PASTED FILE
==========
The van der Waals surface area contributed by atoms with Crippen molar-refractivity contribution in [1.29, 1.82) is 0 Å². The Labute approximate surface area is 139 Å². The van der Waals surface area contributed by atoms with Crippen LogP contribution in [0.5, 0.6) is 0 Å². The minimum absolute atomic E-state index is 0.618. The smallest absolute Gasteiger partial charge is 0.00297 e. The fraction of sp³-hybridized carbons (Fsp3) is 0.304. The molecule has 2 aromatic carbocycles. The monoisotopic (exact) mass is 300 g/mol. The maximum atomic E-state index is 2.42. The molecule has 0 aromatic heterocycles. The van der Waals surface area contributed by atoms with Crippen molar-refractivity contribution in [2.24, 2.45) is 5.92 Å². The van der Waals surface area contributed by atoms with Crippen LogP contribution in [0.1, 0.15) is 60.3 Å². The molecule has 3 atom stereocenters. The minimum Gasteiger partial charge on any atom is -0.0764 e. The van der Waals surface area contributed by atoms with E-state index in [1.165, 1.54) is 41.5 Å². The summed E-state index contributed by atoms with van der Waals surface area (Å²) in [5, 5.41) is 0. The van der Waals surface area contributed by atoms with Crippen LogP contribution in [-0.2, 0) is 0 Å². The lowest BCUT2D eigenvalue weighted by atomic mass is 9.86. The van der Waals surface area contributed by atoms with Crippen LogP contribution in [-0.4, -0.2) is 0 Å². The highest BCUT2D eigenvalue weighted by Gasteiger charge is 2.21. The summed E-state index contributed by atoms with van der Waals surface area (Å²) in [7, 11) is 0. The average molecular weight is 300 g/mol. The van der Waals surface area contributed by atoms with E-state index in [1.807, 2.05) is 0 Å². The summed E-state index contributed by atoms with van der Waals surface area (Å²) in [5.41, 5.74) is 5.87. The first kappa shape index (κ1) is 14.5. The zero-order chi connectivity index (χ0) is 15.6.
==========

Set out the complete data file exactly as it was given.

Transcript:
The van der Waals surface area contributed by atoms with Crippen molar-refractivity contribution in [1.29, 1.82) is 0 Å². The Labute approximate surface area is 139 Å². The van der Waals surface area contributed by atoms with Crippen LogP contribution in [0.5, 0.6) is 0 Å². The minimum absolute atomic E-state index is 0.618. The smallest absolute Gasteiger partial charge is 0.00297 e. The fraction of sp³-hybridized carbons (Fsp3) is 0.304. The molecule has 2 aromatic carbocycles. The monoisotopic (exact) mass is 300 g/mol. The maximum atomic E-state index is 2.42. The molecule has 0 aromatic heterocycles. The van der Waals surface area contributed by atoms with Crippen molar-refractivity contribution in [2.24, 2.45) is 5.92 Å². The van der Waals surface area contributed by atoms with Crippen LogP contribution in [0.1, 0.15) is 60.3 Å². The molecule has 3 atom stereocenters. The minimum Gasteiger partial charge on any atom is -0.0764 e. The van der Waals surface area contributed by atoms with E-state index in [1.165, 1.54) is 41.5 Å². The summed E-state index contributed by atoms with van der Waals surface area (Å²) in [5, 5.41) is 0. The van der Waals surface area contributed by atoms with Crippen LogP contribution in [-0.2, 0) is 0 Å². The lowest BCUT2D eigenvalue weighted by atomic mass is 9.86. The van der Waals surface area contributed by atoms with Crippen LogP contribution in [-0.4, -0.2) is 0 Å². The highest BCUT2D eigenvalue weighted by Gasteiger charge is 2.21. The summed E-state index contributed by atoms with van der Waals surface area (Å²) in [7, 11) is 0. The average molecular weight is 300 g/mol. The van der Waals surface area contributed by atoms with E-state index in [1.807, 2.05) is 0 Å². The summed E-state index contributed by atoms with van der Waals surface area (Å²) in [5.41, 5.74) is 5.87. The first kappa shape index (κ1) is 14.5. The zero-order chi connectivity index (χ0) is 15.6.